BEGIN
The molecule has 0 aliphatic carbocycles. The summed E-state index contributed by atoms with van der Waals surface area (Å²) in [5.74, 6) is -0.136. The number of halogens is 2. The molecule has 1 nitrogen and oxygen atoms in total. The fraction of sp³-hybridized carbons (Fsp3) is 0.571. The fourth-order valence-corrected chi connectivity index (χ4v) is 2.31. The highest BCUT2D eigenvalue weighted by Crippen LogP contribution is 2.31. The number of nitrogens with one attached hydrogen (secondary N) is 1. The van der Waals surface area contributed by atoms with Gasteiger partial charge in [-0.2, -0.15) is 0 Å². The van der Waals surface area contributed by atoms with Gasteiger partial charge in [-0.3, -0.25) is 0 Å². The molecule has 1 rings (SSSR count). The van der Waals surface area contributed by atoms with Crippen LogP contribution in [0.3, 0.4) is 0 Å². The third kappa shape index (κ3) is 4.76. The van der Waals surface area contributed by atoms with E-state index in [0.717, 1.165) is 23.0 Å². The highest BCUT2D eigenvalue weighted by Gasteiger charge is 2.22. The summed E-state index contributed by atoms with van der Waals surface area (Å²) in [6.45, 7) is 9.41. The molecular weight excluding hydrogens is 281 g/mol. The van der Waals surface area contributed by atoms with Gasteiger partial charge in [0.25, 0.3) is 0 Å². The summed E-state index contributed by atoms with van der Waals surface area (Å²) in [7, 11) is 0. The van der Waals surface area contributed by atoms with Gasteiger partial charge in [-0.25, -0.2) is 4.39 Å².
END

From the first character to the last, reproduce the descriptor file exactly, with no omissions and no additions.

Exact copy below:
The molecule has 0 aliphatic carbocycles. The summed E-state index contributed by atoms with van der Waals surface area (Å²) in [5.74, 6) is -0.136. The number of halogens is 2. The molecule has 1 nitrogen and oxygen atoms in total. The fraction of sp³-hybridized carbons (Fsp3) is 0.571. The fourth-order valence-corrected chi connectivity index (χ4v) is 2.31. The highest BCUT2D eigenvalue weighted by Crippen LogP contribution is 2.31. The number of nitrogens with one attached hydrogen (secondary N) is 1. The van der Waals surface area contributed by atoms with Gasteiger partial charge in [-0.2, -0.15) is 0 Å². The van der Waals surface area contributed by atoms with Gasteiger partial charge in [-0.3, -0.25) is 0 Å². The molecule has 1 rings (SSSR count). The van der Waals surface area contributed by atoms with Crippen LogP contribution in [0.3, 0.4) is 0 Å². The third kappa shape index (κ3) is 4.76. The van der Waals surface area contributed by atoms with E-state index in [0.717, 1.165) is 23.0 Å². The highest BCUT2D eigenvalue weighted by Gasteiger charge is 2.22. The summed E-state index contributed by atoms with van der Waals surface area (Å²) in [6.45, 7) is 9.41. The molecular weight excluding hydrogens is 281 g/mol. The van der Waals surface area contributed by atoms with Gasteiger partial charge in [0.25, 0.3) is 0 Å². The summed E-state index contributed by atoms with van der Waals surface area (Å²) in [7, 11) is 0. The van der Waals surface area contributed by atoms with Gasteiger partial charge in [-0.25, -0.2) is 4.39 Å².